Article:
Hugo Spritz is a refreshing drink but its use of elderflower syrup makes it much less known outside of Europe. If you can get your hands on elderflower liqueur instead, the recipe is largely the same and I guarantee you’ll enjoy it. Quite easy to make !
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What is Hugo ?
The Hugo is a long drink, or rather a spritz, that first came to be in Germany. It’s not well known outside of Europe mostly due to the use of elderflower syrup. Originally the drink was to use lemon balm syrup, but that wasn’t readily available for everyone. However, elderflower is much more common, and getting elderflower to make syrup is quite easy in these parts. So as Hugo became more and more popular, it shifted to using only elderflower.
This drink started out in Tyrol, Austria, right on the border with Italy so naturally you will find deep love for the Hugo cocktail in all of Italy, Austria, and Germany. I know this recipe from my fun aunt (we all have one!), who moved to Germany back in 2010, and it’s the one I’ve been making ever since.
When is this drink best ?
Hugo is pretty much the European parallel to the mojito, in terms of summer refreshments. It’s common on menus, most bartenders and mixologists have a pretty good grasp of it, and the mint just makes everything better. So, this is a summer drink for both me and my husband.
We’re particularly fond of sipping on one by the pool or when sunbathing, or on a hot summer evening just just the two of us on the balcony.
- 6 oz dry sparkling wine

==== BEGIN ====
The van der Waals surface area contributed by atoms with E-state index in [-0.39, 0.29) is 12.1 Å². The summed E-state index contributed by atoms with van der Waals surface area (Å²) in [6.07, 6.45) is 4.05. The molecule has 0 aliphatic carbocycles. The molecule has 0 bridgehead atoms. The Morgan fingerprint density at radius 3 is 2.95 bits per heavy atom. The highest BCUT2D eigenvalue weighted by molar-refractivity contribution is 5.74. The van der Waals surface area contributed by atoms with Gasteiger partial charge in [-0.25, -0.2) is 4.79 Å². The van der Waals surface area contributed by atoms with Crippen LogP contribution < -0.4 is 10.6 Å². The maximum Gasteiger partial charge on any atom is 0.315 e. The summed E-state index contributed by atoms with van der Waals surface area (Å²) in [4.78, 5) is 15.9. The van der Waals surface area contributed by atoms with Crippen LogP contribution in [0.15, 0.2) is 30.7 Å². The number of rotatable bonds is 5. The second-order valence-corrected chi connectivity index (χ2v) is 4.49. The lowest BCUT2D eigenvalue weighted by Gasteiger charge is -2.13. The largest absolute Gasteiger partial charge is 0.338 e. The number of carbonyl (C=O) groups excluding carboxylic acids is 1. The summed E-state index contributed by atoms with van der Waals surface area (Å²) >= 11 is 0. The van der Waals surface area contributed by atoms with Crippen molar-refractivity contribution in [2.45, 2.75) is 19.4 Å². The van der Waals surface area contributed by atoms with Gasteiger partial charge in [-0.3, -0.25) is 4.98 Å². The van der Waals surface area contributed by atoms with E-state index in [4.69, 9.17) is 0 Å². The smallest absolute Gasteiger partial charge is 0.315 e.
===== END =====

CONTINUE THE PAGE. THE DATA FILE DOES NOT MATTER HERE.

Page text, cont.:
- 1.5 oz elderflower cordial or syrup
- 4-6 mint leaves
- 2-3 lime wheels
- Build in a red wine glass. Add in slapped mint leaves, and fill halfway with ice.
- Pour in elderflower syrup, then the sparkling wine. Stir until syrup is combined.
- Garnish with lime wheels.
- This is a large drink, but it can be halved for a smaller glass if needed.
- Wine glass, as this calls for sparkling wine. Could also be champagne flute.
My thoughts on Hugo
This can be tough to love if you’re not fond of sparkling wine or elderflower. I grew up with elderflower syrup so for me there’s an element of familiarity which I know isn’t available to everyone. For me Hugo became an instant hit when an aunt that moved to Germany first made the drink for us several years ago, and I introduced it to my husband. And as my aunt said, prosecco works better for Hugo than sparkling wine, but if that’s all you have no one will call the police.
If you like Hugo, you might also like…
Mojito – rum-based, minty, refreshing, and as summery as it gets.
Mimosa – sparkling wine and orange juice, refreshing, goes with anything.
Aperol Spritz – Aperol, champagne, and sparkling water cocktail
Garibaldi Spritz – Campari, OJ, and sparkling wine
Cointreau Fizz – Cointreau, lime juice, club soda
Americano – a Negroni highball with sparkling water
Notes, substitutes, and tips
The recipe calls for sparkling wine, but if you have prosecco that will work too. The difference is small and lies in the production method. All prosecco is dry, while sparkling wine can go all the way to sweet. If you do use sparkling wine, get dry.
Elderflower syrup may be substituted for elderflower liqueur, in the same amount. Makes for a stronger drink, but just as sweet and flavorful.